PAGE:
July 25, 2011
ESTUARDO ARDON, PLAINTIFF AND APPELLANT,
CITY OF LOS ANGELES, DEFENDANT AND RESPONDENT.
Ct.App. 2/3 B201035 Los Angeles County Super. Ct. No. BC363959 Judge: Anthony J. Mohr
The opinion of the court was delivered by: Chin, J.
In this case, we must decide whether Government Code section 910 (section 910)*fn1 allows taxpayers to file a class action claim against a municipal governmental entity for the refund of local taxes. In City of San Jose v. Superior Court (1974) 12 Cal.3d 447, 455 (City of San Jose), we held that section 910 permits a litigant to bring a class claim against a local government. We later held in Woosley v. State of California (1992) 3 Cal.4th 758, 792 (Woosley), however, that class claims to recover tax refunds are not permitted in certain situations because article XIII, section 32 of the California Constitution prevents the judiciary "from expanding the methods for seeking tax refunds expressly provided by the Legislature." As we explain, neither Woosley, which concerned the interpretation of statutes other than section 910, nor article XIII, section 32 of the California Constitution, applies to our determination of whether section 910 permits class claims that seek the refund of local taxes. We therefore conclude that the reasoning of City of San Jose, which permitted a class claim against a municipal government in the context of an action for nuisance under section 910, also permits taxpayers to file a class claim seeking the refund of local taxes under the same statute.
FACTS AND PROCEDURAL BACKGROUND
Plaintiff Estuardo Ardon (Ardon) is a resident of defendant City of Los Angeles (City). In October 2006, Ardon filed a class action lawsuit on behalf of himself and similarly situated individuals challenging the City's telephone users tax (TUT) and seeking refund of funds collected under the TUT over the previous two years. Ardon asserted that the City's municipal code exempts all amounts paid for telephone service from the TUT to the extent that those amounts are also exempt from the federal excise tax (FET). Ardon contends that since the FET was improperly collected, so too was the TUT. In December 2006, Ardon received a notice from the Los Angeles City Attorney rejecting his attempt to present a tax refund claim on behalf of a class due to lack of legal standing.
Ardon's complaint against the City sought, inter alia, injunctive and declaratory relief to prevent continued unlawful collection of the TUT, declaratory relief alleging the unconstitutional amendment of the TUT by the Los Angeles City Council,*fn2 money had and received in unjust enrichment, and violation of the due process clauses of the Fourteenth and Fifth Amendments to the United States Constitution. The complaint sought certain remedies, including certification as a class action, an accounting of the TUT funds collected by the City, and return of money wrongfully taxed.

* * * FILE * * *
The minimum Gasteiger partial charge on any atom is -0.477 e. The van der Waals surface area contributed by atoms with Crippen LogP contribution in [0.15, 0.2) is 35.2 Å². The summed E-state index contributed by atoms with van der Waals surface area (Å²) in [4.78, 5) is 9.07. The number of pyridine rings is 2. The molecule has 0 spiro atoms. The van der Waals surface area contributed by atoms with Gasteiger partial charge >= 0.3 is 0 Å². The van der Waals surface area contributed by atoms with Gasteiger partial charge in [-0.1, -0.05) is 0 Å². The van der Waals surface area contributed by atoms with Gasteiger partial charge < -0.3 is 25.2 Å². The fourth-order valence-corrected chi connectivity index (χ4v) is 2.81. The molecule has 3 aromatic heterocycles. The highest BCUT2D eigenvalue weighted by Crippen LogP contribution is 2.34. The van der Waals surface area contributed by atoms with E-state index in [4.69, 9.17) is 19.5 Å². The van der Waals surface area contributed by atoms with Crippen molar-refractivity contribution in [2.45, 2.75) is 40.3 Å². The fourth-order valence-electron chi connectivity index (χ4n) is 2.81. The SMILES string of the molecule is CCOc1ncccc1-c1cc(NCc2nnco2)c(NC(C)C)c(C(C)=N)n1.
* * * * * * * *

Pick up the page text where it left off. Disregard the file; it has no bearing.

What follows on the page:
The City demurred to Ardon's complaint and moved to strike all class action allegations on the grounds that Woosley prohibited Ardon from filing a claim against the City for the refund of taxes on behalf of a putative class. Instead, the City argued, each member of the alleged class must file a government claim with the City before Ardon could proceed with a class action lawsuit. The superior court granted the City's motion to strike all class allegations. It also partially overruled and partially sustained the demurrer without leave to amend, and stayed other causes of action. Ardon filed a timely appeal from the interlocutory order striking the class allegations.
A divided Court of Appeal affirmed the trial court's order refusing to certify the class. In so doing, the panel specifically rejected its own reasoning and contrary holding in a factually similar case, County of Los Angeles v. Superior Court (2008) 159 Cal.App.4th 353 (Oronoz). The Court of Appeal dissent would have followed the opinion in Oronoz, which held that under City of San Jose's construction of section 910, a "claimant" could be an entire class as well as an individual. (Oronoz, supra, at p. 367.) We granted review to resolve the conflict in the appellate courts regarding permissible class claims under section 910.